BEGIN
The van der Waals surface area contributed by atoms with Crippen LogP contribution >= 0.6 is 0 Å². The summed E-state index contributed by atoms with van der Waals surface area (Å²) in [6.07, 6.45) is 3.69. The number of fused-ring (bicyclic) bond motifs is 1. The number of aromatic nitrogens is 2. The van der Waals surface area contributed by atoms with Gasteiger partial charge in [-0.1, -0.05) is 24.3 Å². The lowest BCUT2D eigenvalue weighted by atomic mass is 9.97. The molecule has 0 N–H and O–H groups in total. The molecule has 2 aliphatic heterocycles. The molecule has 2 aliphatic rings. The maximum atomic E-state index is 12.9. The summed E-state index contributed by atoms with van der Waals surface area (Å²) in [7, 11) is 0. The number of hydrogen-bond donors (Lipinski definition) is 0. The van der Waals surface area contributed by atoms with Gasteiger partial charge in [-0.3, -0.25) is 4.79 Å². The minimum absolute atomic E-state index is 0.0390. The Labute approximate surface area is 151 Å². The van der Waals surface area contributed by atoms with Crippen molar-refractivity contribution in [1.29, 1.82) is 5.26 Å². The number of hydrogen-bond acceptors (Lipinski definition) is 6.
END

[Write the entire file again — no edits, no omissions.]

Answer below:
The van der Waals surface area contributed by atoms with Crippen LogP contribution >= 0.6 is 0 Å². The summed E-state index contributed by atoms with van der Waals surface area (Å²) in [6.07, 6.45) is 3.69. The number of fused-ring (bicyclic) bond motifs is 1. The number of aromatic nitrogens is 2. The van der Waals surface area contributed by atoms with Gasteiger partial charge in [-0.1, -0.05) is 24.3 Å². The lowest BCUT2D eigenvalue weighted by atomic mass is 9.97. The molecule has 0 N–H and O–H groups in total. The molecule has 2 aliphatic heterocycles. The molecule has 2 aliphatic rings. The maximum atomic E-state index is 12.9. The summed E-state index contributed by atoms with van der Waals surface area (Å²) in [7, 11) is 0. The number of hydrogen-bond donors (Lipinski definition) is 0. The van der Waals surface area contributed by atoms with Gasteiger partial charge in [-0.3, -0.25) is 4.79 Å². The minimum absolute atomic E-state index is 0.0390. The Labute approximate surface area is 151 Å². The van der Waals surface area contributed by atoms with Crippen molar-refractivity contribution in [1.29, 1.82) is 5.26 Å². The number of hydrogen-bond acceptors (Lipinski definition) is 6.